The dark road curved beneath my headlights, and then straightened into a long trough between the trees. An old friend lay resting there, just above the pointed tips of spruce and fir.
Orion has been my favorite winter constellation for many years. Sometimes subtitled “The Hunter,” it seems apt that Orion is lying on his these days, perhaps resting up from early mornings of deer hunting. Traditionally, of course, his quarry was more mythical—chasing the beautiful seven sisters of Pleiades, doing battle with Taurus the Bull, fighting a scorpion sent to tame his ego, or hunting the constellation Lepus the Hare.
In Australia and New Zealand, Orion appears upside down, and his distinctive belt and sword are imagined instead as a cooking pot. Perfect for the end of hunting season! Closer to home, some in the Ojibwe culture call this constellation Biboonkeonini, the Winter Maker, as his presence in the night sky heralds winter. Indeed, he can be seen from November to February each year.
Of the four stars that form the rectangular shape of Orion’s body, Betelgeuse is my favorite. This reddish colored star forms Orion’s right shoulder. The red color is not an optical illusion, and it is not due to rusty iron, as is the color on Mars. Betelgeuse is a type of star called a red supergiant, and it gives off most of its light in the near-infrared wavelength, which we cannot see. It is at the opposite end of the spectrum from ultra-violet (UV) light, which is also invisible to humans. Only a small portion (13%) of Betelgeuse’s light is visible to our eyes. But we have built surrogate “eyes”—instruments that can “see” these wavelengths and translate them into beautiful images in the visible spectrum of colors.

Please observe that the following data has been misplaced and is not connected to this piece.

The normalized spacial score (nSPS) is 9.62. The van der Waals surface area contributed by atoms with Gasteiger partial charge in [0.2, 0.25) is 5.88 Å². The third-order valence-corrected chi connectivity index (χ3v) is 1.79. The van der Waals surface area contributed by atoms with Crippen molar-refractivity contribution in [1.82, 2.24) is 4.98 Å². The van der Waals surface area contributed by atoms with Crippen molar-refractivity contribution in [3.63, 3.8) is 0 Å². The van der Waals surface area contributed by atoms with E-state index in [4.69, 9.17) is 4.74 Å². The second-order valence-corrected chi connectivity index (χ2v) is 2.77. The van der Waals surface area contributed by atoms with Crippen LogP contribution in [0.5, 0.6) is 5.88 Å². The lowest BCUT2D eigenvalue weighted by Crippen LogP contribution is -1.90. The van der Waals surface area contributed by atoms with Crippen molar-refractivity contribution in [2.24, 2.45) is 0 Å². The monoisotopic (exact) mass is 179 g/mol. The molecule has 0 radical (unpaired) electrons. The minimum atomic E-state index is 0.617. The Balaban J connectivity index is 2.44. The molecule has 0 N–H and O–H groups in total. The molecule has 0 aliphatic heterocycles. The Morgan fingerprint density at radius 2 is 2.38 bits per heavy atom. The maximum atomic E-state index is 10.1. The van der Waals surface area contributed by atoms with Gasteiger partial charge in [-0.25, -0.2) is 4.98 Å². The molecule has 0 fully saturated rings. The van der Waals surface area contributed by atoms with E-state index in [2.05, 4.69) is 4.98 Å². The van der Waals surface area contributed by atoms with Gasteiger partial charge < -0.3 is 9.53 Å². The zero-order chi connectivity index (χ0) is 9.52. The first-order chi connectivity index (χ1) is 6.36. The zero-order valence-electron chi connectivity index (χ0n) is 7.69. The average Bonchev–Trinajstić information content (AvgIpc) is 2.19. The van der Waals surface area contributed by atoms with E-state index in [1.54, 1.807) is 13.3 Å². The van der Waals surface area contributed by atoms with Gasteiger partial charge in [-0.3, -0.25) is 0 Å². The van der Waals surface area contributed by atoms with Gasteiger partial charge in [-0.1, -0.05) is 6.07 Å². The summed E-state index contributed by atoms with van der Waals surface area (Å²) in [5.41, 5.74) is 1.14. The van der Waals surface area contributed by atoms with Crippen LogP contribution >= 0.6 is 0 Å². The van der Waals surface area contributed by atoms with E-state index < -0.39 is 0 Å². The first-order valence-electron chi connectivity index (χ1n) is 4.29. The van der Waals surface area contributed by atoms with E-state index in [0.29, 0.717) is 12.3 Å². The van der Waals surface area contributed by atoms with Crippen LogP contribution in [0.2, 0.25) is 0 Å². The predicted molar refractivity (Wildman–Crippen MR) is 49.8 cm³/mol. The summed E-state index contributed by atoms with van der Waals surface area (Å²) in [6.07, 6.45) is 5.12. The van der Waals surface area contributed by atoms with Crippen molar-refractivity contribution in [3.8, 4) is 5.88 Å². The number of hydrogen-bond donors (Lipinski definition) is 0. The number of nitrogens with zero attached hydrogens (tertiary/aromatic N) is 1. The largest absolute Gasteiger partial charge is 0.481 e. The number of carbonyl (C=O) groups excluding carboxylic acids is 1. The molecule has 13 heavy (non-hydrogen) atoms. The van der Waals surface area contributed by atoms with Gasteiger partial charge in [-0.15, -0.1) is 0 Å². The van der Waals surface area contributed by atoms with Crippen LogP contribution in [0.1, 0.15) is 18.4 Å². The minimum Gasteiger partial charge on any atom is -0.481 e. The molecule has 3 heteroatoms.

From NASA: “This four-panel illustration shows how the southern region of the rapidly evolving, bright, red supergiant star Betelgeuse suddenly become fainter for several months during late 2019 and early 2020. In the first two panels, a bright, hot blob of plasma is ejected from the emergence of a huge convection cell on the star's surface. In panel three, the outflowing, expelled gas rapidly expands outward. It cools to form an enormous cloud of obscuring dust grains. The final panel reveals the huge dust cloud blocking the light (as seen from Earth) from a quarter of the star's surface.” Credit: NASA, ESA, and E. Wheatley (STScI)
Betelgeuse is one of the largest stars ever discovered, and it would be the brightest star in the sky—if we could see that infrared light. Instead, we only observe it as roughly the tenth-brightest star, and its brightness fluctuates.
With the help of powerful telescopes, astrophysicists have seen hotspots and other features on the surface of Betelgeuse. One astronomer characterized Betelgeuse as “an enormous seething restless cauldron of belching plasma.” In 2019, the star blew a huge chunk of its mass into space, and the dust cloud that ensued shaded us from its light. Betelgeuse dimmed by 60%, and then brightened again less than a year later as the dust cleared.